IRS provides relief for victims of severe storms in West Virginia
TAX ALERT |
On Aug. 22, 2017, the IRS issued News Release WV-2017-02 (WV-2017-02), directed towards taxpayers affected by severe storms, flooding, landslides, and mudslides in parts of West Virginia. According to WV-2017-02, taxpayers who reside in or have a business in designated counties in West Virginia have until Nov. 30, 2017 to file certain tax returns and make certain tax payments otherwise due on or after July 28, 2017, but before Nov. 30, 2017. As of Aug. 22, 2017, designated counties in West Virginia include Harrison, Marion, Marshall, and Wetzel.
Taxpayers considered to be affected taxpayers eligible for postponement of time to file, pay taxes, and perform other time-sensitive acts are those taxpayers listed under the definition of affected taxpayer in Reg. section 301.7508A-1(d)(1), and include individuals who live, or whose principal place of business is located in a designated county. Taxpayers eligible for relief also include those taxpayers whose records, necessary to meet a deadline listed in Reg. section 301.7508A-1(c), are located in a designated county. Lastly, all relief workers affiliated with a recognized government or philanthropic organizations assisting in the relief activities in a designated county and any individuals visiting a designated county area who were killed or injured as a result of the disaster are also entitled to relief.
Grant of Relief
Pursuant to section 7508A, which gives the IRS authority to postpone deadlines by reason of presidentially declared disaster actions, the IRS extended the due date for affected taxpayers until Nov. 30, 2017, to file most tax returns (including individual, corporate, and estate and trust income tax returns; partnership returns, S corporation returns, and trust returns; estate, gift, and generation-skipping transfer tax returns; and employment and certain excise tax returns), that have either an original or extended due date on or after July 28, 2017, and before Nov. 30, 2017.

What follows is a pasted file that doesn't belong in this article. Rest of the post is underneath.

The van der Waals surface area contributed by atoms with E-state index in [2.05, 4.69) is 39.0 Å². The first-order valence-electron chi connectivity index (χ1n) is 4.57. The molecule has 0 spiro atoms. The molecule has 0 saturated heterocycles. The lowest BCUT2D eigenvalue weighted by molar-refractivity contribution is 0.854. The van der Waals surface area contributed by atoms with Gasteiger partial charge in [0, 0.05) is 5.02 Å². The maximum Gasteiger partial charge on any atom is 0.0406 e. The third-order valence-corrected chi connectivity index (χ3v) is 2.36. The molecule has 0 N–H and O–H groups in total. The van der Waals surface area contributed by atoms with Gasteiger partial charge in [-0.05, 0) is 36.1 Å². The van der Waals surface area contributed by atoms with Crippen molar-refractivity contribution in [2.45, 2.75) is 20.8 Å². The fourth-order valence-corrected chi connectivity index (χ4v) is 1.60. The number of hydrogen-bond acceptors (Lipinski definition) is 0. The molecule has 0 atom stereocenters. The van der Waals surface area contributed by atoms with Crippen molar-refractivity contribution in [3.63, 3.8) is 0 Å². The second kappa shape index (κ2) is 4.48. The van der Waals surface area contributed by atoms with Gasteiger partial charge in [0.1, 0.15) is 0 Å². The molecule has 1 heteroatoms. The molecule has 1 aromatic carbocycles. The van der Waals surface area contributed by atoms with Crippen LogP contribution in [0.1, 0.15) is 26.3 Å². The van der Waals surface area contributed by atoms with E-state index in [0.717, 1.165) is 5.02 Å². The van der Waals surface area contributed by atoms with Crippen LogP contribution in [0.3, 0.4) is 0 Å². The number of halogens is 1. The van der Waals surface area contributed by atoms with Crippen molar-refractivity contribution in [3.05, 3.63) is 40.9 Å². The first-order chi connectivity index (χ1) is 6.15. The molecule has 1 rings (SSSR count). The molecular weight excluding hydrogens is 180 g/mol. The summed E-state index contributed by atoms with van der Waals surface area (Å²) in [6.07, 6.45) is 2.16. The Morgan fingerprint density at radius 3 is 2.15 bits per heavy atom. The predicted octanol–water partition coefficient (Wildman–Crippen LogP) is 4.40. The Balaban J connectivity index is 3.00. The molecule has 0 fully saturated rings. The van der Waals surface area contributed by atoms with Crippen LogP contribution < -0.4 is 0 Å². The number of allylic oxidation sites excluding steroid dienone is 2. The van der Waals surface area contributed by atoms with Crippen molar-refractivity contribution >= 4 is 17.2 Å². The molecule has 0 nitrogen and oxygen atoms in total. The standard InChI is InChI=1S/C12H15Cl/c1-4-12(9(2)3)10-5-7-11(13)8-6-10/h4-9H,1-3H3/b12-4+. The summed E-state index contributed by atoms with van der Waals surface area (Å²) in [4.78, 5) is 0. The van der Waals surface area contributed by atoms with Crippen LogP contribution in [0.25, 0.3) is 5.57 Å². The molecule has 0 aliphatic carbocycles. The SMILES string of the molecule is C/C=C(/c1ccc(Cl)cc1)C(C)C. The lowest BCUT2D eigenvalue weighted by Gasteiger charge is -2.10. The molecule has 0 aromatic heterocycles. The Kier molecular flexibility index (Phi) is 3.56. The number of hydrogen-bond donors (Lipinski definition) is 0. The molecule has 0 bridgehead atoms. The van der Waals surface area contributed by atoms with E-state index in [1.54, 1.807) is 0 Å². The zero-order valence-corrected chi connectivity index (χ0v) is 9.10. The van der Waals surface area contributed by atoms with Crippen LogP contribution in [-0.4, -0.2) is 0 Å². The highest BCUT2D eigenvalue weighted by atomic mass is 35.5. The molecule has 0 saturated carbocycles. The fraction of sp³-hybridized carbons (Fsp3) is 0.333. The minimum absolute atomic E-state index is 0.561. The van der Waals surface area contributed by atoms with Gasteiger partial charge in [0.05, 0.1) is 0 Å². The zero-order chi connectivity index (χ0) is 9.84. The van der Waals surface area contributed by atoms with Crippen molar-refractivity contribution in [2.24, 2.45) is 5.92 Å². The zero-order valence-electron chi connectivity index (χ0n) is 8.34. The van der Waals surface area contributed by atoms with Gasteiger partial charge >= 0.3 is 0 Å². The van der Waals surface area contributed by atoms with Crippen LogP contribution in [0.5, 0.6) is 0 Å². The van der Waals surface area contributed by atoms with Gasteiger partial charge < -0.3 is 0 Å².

Affected taxpayers that have an estimated income tax payment originally due on or after July 28, 2017, and before Nov. 30, 2017, will not be subject to penalties for failure to pay estimated tax installments as long as such payments are paid on or before Nov. 30, 2017. The IRS also gives affected taxpayers until Nov. 30, 2017, to perform other time sensitive actions described in Reg. section 301.7508A-1(c)(1) and Rev. Proc. 2007-56 that are due to be performed on or after July 28, 2017, and before Nov. 30, 2017.
This relief also includes the filing of Form 5500 series returns, which were required to be filed on or after July 28, 2017, and before Nov. 30, 2017, in the manner described in section 8 of Rev. Proc. 2007-56. The relief described in section 17 of Rev. Proc. 2007-56, pertaining to like-kind exchanges, also applies to certain taxpayers who are not otherwise affected and may include acts required to be performed before or after the period above.
Affected taxpayers in a designated county have the option of claiming disaster-related casualty losses on their federal income tax return for either the year in which the disaster occurred or the prior year. Affected taxpayers claiming the disaster loss on a 2016 return should put the Disaster Designation “West Virginia Severe Storms, Flooding, Landslides, and Mudslides” at the top of the return so that the IRS can expedite processing the refund. See Publication 547 for details.
In addition, individuals may deduct personal property losses that are not covered by insurance or other reimbursements. See Form 4684 and its instructions for details.
The IRS will waive the usual fees and expedite requests for copies of previously filed tax returns for affected taxpayers. Taxpayers should put the Disaster Designation in red ink at the top of Form 4506, Request for Copy of Tax Return, of Form 4506-T, Request for Transcripts of Tax Return, as appropriate, and submit it to the IRS.
Affected taxpayers who are contacted by the IRS on a collection or examination matter should explain how the disaster impacts them so that the IRS can provide appropriate consideration to their case.